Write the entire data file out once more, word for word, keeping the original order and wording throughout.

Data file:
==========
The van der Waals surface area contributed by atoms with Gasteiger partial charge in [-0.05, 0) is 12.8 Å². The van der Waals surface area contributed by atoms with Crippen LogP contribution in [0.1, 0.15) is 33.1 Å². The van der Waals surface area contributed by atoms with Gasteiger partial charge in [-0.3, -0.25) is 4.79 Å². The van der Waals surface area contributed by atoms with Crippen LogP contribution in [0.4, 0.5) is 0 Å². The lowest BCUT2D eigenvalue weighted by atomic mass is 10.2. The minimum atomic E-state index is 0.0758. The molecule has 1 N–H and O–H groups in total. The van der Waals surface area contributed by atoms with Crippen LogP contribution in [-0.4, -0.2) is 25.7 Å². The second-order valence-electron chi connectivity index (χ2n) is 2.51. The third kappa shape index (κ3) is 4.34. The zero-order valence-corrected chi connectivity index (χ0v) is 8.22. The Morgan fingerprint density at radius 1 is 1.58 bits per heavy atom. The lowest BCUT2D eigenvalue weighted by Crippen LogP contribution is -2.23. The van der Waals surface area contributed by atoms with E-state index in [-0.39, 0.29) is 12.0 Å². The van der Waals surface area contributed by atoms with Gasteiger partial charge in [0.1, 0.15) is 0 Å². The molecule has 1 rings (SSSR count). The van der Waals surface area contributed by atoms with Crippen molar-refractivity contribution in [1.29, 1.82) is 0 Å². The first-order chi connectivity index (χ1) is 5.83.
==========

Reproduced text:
The van der Waals surface area contributed by atoms with Gasteiger partial charge in [-0.05, 0) is 12.8 Å². The van der Waals surface area contributed by atoms with Crippen LogP contribution in [0.1, 0.15) is 33.1 Å². The van der Waals surface area contributed by atoms with Gasteiger partial charge in [-0.3, -0.25) is 4.79 Å². The van der Waals surface area contributed by atoms with Crippen LogP contribution in [0.4, 0.5) is 0 Å². The lowest BCUT2D eigenvalue weighted by atomic mass is 10.2. The minimum atomic E-state index is 0.0758. The molecule has 1 N–H and O–H groups in total. The van der Waals surface area contributed by atoms with Crippen LogP contribution in [-0.4, -0.2) is 25.7 Å². The second-order valence-electron chi connectivity index (χ2n) is 2.51. The third kappa shape index (κ3) is 4.34. The zero-order valence-corrected chi connectivity index (χ0v) is 8.22. The Morgan fingerprint density at radius 1 is 1.58 bits per heavy atom. The lowest BCUT2D eigenvalue weighted by Crippen LogP contribution is -2.23. The van der Waals surface area contributed by atoms with E-state index in [-0.39, 0.29) is 12.0 Å². The van der Waals surface area contributed by atoms with Gasteiger partial charge in [0.1, 0.15) is 0 Å². The molecule has 1 rings (SSSR count). The van der Waals surface area contributed by atoms with Crippen molar-refractivity contribution in [1.29, 1.82) is 0 Å². The first-order chi connectivity index (χ1) is 5.83.